While the 1969 Dodge Charger used some serious engineering and fabrication chops to make use of a modern Hellcat car's chassis as the basis of the build, Roadkill hosts David Freiburger and Mike Finnegan don't tend to have that kind of patience. They scored the shell of a 1968 Charger from a dump of a desert town in Southern California in exchange for a set of big-block Mopar aluminum cylinder heads. They promptly stuck a 440 big-block engine from a Motorhome in the car, but that wasn't enough. A hardcore racing suspension system was added begore Freiburger and Finnegan then decided it needed a 707-hp Hellcat engine so they could go drag racing. With a little help from Diversified Creations, it now puts down a crazy 975 horses.
If there's an automotive wrong from the last century that can be fixed with almost any V8 engine, it's the Plymouth Prowler. The wild-looking production homage to 1930s hot rods somehow found itself with a V6 engine from the Dodge Intrepid under the hood. You might say a Hellcat engine is overkill, but we say its justice. The team at Brand New Muscle Car is mainly known for Eleanor Mustang recreations, but the company isn't afraid of wild jobs like this. The front end needed some substantial re-engineering and a new cooling system, the famously fragile rear axle required something more substantial, and transferring the power to the back wheels is a two-speed Powerglide automatic transmission.
When House Of Mouse Racing decided to Hellcat swap a 1968 Coronet cop car, it was a last-minute decision as the engine was due to go into a 1970 Baracuda. The 'Cuda would have taken too long to build, though, and the Hot Rod Power Tour 2019 was just months away. So, House Of Mouse threw the engine and the front suspension into the Coronet shell it already had available. The tuners then printed up special Hot Rod tickets for the event to "cite" people to raise money for Shop with a Cop, so not only is it an awesome off the cuff project, but it was put to great use as well.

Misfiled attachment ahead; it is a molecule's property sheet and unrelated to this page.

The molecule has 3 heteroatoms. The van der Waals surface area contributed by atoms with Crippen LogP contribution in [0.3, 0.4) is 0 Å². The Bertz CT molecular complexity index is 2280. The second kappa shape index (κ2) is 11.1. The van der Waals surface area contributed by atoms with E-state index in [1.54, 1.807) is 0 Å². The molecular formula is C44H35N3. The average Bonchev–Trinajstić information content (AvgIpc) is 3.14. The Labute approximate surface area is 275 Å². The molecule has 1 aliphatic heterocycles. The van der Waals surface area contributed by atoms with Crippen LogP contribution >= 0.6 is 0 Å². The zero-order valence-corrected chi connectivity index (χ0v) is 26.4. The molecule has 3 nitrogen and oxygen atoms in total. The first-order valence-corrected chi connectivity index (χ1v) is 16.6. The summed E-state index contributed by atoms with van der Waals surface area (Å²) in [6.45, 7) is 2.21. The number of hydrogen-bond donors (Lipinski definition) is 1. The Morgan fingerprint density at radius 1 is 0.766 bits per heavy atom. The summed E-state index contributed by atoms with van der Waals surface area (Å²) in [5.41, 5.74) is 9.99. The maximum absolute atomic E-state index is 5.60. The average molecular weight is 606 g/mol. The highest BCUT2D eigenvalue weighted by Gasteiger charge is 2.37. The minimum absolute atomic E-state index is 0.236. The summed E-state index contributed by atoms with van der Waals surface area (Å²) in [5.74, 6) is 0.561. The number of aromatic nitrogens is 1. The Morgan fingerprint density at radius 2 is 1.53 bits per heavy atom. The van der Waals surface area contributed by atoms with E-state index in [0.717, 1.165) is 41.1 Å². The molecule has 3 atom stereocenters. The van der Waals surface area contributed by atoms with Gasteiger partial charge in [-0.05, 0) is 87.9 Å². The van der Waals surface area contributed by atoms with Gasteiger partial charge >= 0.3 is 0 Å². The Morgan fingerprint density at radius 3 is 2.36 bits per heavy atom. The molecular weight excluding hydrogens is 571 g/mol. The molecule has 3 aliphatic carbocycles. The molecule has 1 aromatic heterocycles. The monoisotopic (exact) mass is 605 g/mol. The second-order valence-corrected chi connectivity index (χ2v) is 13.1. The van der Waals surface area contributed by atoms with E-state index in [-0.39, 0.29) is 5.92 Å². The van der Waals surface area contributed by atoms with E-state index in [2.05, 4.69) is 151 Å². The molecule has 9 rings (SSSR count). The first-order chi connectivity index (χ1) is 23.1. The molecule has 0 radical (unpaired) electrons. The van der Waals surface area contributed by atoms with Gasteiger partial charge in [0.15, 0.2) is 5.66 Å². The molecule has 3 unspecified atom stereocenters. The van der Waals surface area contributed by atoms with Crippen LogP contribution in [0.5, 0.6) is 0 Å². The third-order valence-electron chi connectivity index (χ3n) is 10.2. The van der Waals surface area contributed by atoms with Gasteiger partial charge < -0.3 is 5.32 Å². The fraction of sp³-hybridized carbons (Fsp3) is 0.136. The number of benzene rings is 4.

Swapping a Hellcat into a Jeep is something a few people and companies have perfected now, but the most insane example is dubbed "Inferno". Built by Exotic Custom Motorsports, Inferno is a Hellcat-powered Jeep Wrangler modified to have a 6x6 drivetrain. The base vehicle is a 2016 Jeep Wrangler Rubicon 75th Anniversary Hard Rock Edition, but the body has been stretched and become a truck. Inferno has a true 6x6 drivetrain with three live axles and three Ford nine-inch-based 4.10 differentials that can be locked. That means you can lock the rear two axles and light up all four tires for hilarious hijinks and big traffic tickets.
Having six wheels is all well and good, but, if you go off-roading, you'll want a shorter wheelbase 99.9 percent of the time. Dakota Customs in Rapid City, South Dakota, offers a kit for $23,000 to swap a JK generation Jeep Wrangler or will do it for you for $56,000. The company's vehicle uses the ZF 8HP90 eight-speed automatic transmission and has paddle shifters behind the wheel for manual cog swapping. For serious off-roading, it also features RCV axle shafts, a 4-inch Synergy lift, Fox remote-reservoir shocks, and a set of 37-inch all-terrain tires. When Dakota customs sold it, buyers paid $139,995 to drive it away.